Morgantown based artist and leader of The Bench artist collective, Ineke Knudsen, shares with Boss Babes WV about how she came to art and working with The Bench artists, a book by artist Judy Chicago that changed her perspective, and more…
BB: Where are you from? How did you get into creative work and what is your impetus for creating?
IK: My family moved to Morgantown from Pennsylvania when I was 3 years old, and we’ve lived near downtown Morgantown ever since. During my childhood I took art lessons, and since my mom went to art school, she taught me about art history from a young age. Despite my creative interests, however, I tried to be things other than an artist. In high school I was passionate about STEM. My first year at WVU, I was even a Chemistry major. But there was something about art that drew me in, and I knew I had to give myself a chance to pursue it. I’m still learning. As I still feel like I haven’t found my voice in my studio practice yet, I try to just let myself make a lot of work—not rules.
BB: Tell me about your work for The Bench and why it’s important to you. What do you hope people get out of your work?
IK: The Bench consists of some of the most hardworking, passionate artists I’ve ever met who have inspired me to push myself so much farther than I would have on my own. Our artist collective works to improve the face of young Morgantown artists. Not only have we run professional shows in Morgantown, but we held a group show in Brooklyn, New York. Our projects focus on building community and joint artistic growth. Our motto is: “Even if we have no idea what we’re doing, we do it anyway.” My hope is that our collective will leave a lasting impression on Morgantown arts. I want to inspire younger artists to become professionals, and to not let anyone tell them that their small-town roots will hold them back from kicking ass in the art world.
BB: What's your favorite thing about being an artist in WV?
IK: My favorite thing about the art scene in Morgantown is the people. Between my fellow artists at The Bench; other art communities, like Morgantown Art Party, Arts Mon, and 123 Pleasant St; and the students and professors at WVU, I feel excited and hopeful about the future of the arts in Morgantown. I love their dedication and energy to Morgantown arts. It makes me proud to be part of the work.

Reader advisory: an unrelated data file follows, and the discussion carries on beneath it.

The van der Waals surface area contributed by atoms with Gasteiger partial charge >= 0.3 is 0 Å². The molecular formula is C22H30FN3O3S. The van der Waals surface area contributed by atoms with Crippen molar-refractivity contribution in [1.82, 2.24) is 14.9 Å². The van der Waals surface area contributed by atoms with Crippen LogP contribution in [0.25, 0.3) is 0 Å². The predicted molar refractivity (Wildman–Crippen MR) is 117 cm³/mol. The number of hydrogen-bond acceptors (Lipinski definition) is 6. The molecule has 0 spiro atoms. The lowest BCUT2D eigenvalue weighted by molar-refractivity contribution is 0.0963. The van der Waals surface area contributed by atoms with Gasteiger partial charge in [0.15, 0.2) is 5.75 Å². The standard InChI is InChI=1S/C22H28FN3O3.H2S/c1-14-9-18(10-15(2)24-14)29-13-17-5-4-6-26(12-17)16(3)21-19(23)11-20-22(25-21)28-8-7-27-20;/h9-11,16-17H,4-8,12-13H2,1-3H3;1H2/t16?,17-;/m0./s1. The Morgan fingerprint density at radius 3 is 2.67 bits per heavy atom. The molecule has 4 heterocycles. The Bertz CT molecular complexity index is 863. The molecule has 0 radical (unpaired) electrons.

BB: Does collaboration play a role in your work—whether with your community, artists or others? How so, and how does this impact your work?
IK: I have a tendency to distance myself from collaboration in order to complete my work. But working closely with my artists’ collective has forced me to consider my practice as less individualistic and more communal. To me, being an artist is a whole-life discipline that extends beyond my studio. While working alone in my studio gives me time to self-reflect and explore my medium, the time I spend working with other artists is even more essential. My most rewarding experience of community collaboration was last semester while preparing for our joint exhibition with the Mountaineer Boys and Girls Club at Arts Mon. The Bench worked with elementary-age students to create installation art made from discarded items The Bench collected from basements, give-aways, and Goodwill. I loved our final installation because it reflected on each participant’s individuality while still looking cohesive. Being immersed in an artistic environment with so many bright and creative young minds was so inspiring. I want to continue pursuing positive collaboration like this in my future career.
The Bench working with Mountaineer Boys & Girls Club.
BB: Artist Wanda Ewing, who curated and titled the original Les Femmes Folles (author Sally Deskins’ organization) exhibit, examined the perspective of femininity and race in her work, and spoke positively of feminism, saying “yes, it is still relevant” to have exhibits and forums for women in art; does feminism play a role in your work?
IK: Because my work is mainly personal, I haven’t yet incorporated any ideological or political themes in my work. But feminism in art history is having an increasing effect on how I think about myself in relation to my studio career. Judy Chicago’s book Institutional Time opened my eyes to the ways I unconsciously considered femininity and emotions as negative aspects of my art. Somehow during my academic career I had lost respect for female artists and thought my work needed to be like the paintings I admired from the male artists in museums. I am now fervently studying female artists with a strong sense of self and placement in the art world. Reading about artists like Janine Antoni, Dana Schutz, Nicole Eisenmann, and Marina Abramović encourages me to embrace my own artistic voice, especially if it is rooted in my identity.
BB: Ewing’s advice to aspiring artists was “you’ve got to develop the skill of when to listen and when not to;” and “Leave. Gain perspective.” What is your favorite advice you have received or given?
IK: My high-school science teacher was often a sounding board for my STEM vs painting dilemma. When I told him I’d chosen to be a painting major, he commented, “You are too smart to be a starving artist.” He meant to dissuade me, I’m sure, but instead, his opinion had the opposite effect. I realized I would face a lifetime of obtuse opinions from people who held a negative view of artistic intelligence, and I was faced with a choice: I could listen to these people, or I could move forward. I chose to move forward, because there is a loophole in what my teacher told me: I will be too smart to starve.
For more on Ineke and her art visit Instagram @inekeknudsenart.
Sally Deskins is a writer, curator and artist based in Morgantown. Contact her at email@example.com.